China poaches 3,000 chip engineers, but Taiwan winning from trade war

04-Dec-2019 Intellasia | TaiwanNews | 6:02 AM Print This Post

China has lured away 3,000 chip engineers from Taiwan as part of its “Made in China 2025″ plan to create a fully “red supply chain” with all foreign competitors eliminated, but the US-China trade war is putting a monkey wrench in the communist country’s grandiose plans.

“Made in China 2025″ initiative, a major source of friction between the US and China, is a plan unveiled in 2015 to enable the communist country to overtake its Western rivals in multiple technological fields. This plan includes building a “red supply chain” with Chinese technology companies given favourable government treatment to enable them to squeeze out foreign competitors, including Taiwanese, entirely from the production process.

A major stepping stone in creating this red supply chain is to lure away top Taiwanese chip engineers to provide their expertise to Chinese firms. Taiwan’s Business Weekly reports that over 3,000 Taiwan semiconductor engineers have been poached by China in recent years.

Based on data from the Taiwan Institute of Economic Research, this amounts to approximately ten percent of all of Taiwan’s engineers engaged in semiconductor research and development. Although this practice of enticing Taiwanese engineers is not new, the quantity of high-level Taiwanese engineers poached by China has accelerated significantly since 2015.

Beijing is reportedly offering double or triple the pay and benefits to top-grade engineers to lure them away from Taiwan. In the case of a 50-year-old engineer who spoke to Nikkei Asian Review, he said that he was offered double his pay in Taiwan and pay for his child to attend a private school.

The report cited an industry insider as saying that Chinese firms are rcruiting “not only top executives, but entire production teams on the ground.” The source also claimed that Chinese companies are offering “two to three times” as much as their Taiwanese counterparts.

Taiwanese companies are trying to counter this trend by raising pay levels, but are at a disadvantage as they do not enjoy the massive government subsidies and market protections the Chinese companies receive. Although Taiwan beefed up its Trade Secrets Actto penalise those who leak corporate secrets abroad to 10 years, many engineers are still jumping ship to Communist China.

China issued the “31 Measures” on February 28, 2018, in a bid to attract more Taiwanese talent and win sympathy from the public. On November 4, China’s Taiwan Affairs Office (TAO) and National Development and Reform Commission (NDRC) announced 26 additional “measures to further promote economic and cultural exchanges and cooperation between the two sides of the Taiwan Strait,” including 13 for Taiwanese companies and 13 for Taiwanese citizens, which are purported to provide “equal treatment with the Chinese populace.”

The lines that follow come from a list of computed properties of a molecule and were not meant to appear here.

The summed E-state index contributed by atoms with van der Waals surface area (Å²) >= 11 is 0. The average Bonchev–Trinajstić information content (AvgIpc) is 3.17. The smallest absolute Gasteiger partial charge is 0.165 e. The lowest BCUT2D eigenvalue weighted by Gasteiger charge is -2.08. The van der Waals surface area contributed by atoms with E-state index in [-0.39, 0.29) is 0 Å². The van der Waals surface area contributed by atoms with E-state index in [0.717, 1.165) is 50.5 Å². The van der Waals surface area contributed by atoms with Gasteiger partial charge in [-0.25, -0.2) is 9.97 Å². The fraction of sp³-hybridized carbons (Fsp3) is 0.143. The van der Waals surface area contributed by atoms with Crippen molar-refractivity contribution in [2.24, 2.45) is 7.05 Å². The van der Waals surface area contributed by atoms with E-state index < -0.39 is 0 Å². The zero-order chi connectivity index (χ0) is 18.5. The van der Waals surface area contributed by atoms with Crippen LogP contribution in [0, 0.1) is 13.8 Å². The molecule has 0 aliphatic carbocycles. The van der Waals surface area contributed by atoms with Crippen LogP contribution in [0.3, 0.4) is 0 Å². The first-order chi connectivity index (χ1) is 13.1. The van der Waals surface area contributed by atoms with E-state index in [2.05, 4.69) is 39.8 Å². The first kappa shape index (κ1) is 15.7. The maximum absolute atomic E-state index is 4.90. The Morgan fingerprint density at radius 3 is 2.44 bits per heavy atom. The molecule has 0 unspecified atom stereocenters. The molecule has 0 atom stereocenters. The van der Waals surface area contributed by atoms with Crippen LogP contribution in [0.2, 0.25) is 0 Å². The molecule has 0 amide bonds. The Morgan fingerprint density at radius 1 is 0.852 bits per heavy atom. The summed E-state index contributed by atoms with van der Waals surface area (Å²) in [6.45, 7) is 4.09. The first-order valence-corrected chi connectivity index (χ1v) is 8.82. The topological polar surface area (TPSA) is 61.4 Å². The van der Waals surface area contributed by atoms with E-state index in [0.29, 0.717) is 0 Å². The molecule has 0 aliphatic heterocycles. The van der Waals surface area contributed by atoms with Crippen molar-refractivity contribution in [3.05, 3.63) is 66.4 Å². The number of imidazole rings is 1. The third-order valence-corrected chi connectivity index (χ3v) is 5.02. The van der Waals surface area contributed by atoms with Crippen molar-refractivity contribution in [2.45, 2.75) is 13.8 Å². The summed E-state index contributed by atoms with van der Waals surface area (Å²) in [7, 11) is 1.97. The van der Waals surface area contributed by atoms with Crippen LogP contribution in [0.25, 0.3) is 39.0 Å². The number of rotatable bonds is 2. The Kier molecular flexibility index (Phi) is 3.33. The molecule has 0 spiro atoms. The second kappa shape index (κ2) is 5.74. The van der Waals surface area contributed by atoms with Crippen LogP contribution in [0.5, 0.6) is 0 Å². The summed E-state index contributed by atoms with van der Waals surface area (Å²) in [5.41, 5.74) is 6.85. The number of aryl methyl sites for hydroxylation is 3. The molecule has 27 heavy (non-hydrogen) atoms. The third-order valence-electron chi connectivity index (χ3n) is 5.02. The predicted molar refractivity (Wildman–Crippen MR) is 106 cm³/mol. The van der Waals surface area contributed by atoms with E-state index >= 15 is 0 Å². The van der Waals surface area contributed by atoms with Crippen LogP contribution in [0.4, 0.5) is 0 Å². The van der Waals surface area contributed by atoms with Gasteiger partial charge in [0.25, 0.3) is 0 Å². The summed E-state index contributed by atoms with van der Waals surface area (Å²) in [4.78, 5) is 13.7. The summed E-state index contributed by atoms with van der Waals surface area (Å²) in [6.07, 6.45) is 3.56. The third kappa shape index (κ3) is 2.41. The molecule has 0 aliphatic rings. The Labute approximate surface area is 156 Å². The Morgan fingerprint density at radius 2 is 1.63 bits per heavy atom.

However, both sets of measures have been widely mocked in Taiwan as merely propaganda ploys. In addition, Taiwan has actually benefited from US-China trade war in terms of greatly increased exports to the US at the expense of China.

On November 5, the UNCTAD released a report titled “Trade and Trade Diversion Effects of United States Tariffs on China,” which acknowledged that the trade diversion effects have increased imports from nations not directly engaged in the trade war and brought “substantial benefits” to Taiwan, Mexico, and the European Union. On November 18, German online statistics portal Statista published a report showing that over the first nine months of this year, US imports from Vietnam and Taiwan have seen a year-on-year surge of 35 and 21 percent, respectively. During the same period, US imports from China plummeted by 13 percent.

While China may be poaching some Taiwanese engineers, Taiwan is bringing back whole companies and production lines back home from China thanks to a combination of government incentives and the trade war. In August, Taiwan’s surpassed its goal of having returning Taiwanese companies invest a total of NT$500 billlion, four months ahead of schedule.

On August 2, the Ministry of Economic Affairs (MOEA) revealed that with another four companies signing up for the programme, the total for the year so far had reached NT$504.7 billion, the Central News Agency reported. The investments were expected to create 43,900 jobs inside the country, the government said.

As of November 28, the MOEA announced that 156 Taiwanese-owned companies that had been operating in China had pledged NT$703.4 billion in investments, according to InvesTaiwan. The MOEA estimates that the total infusion of investment is expected to bring in 56,000 new jobs in the manufacturing sector, reported Taiwan Today.


Category: Taiwan

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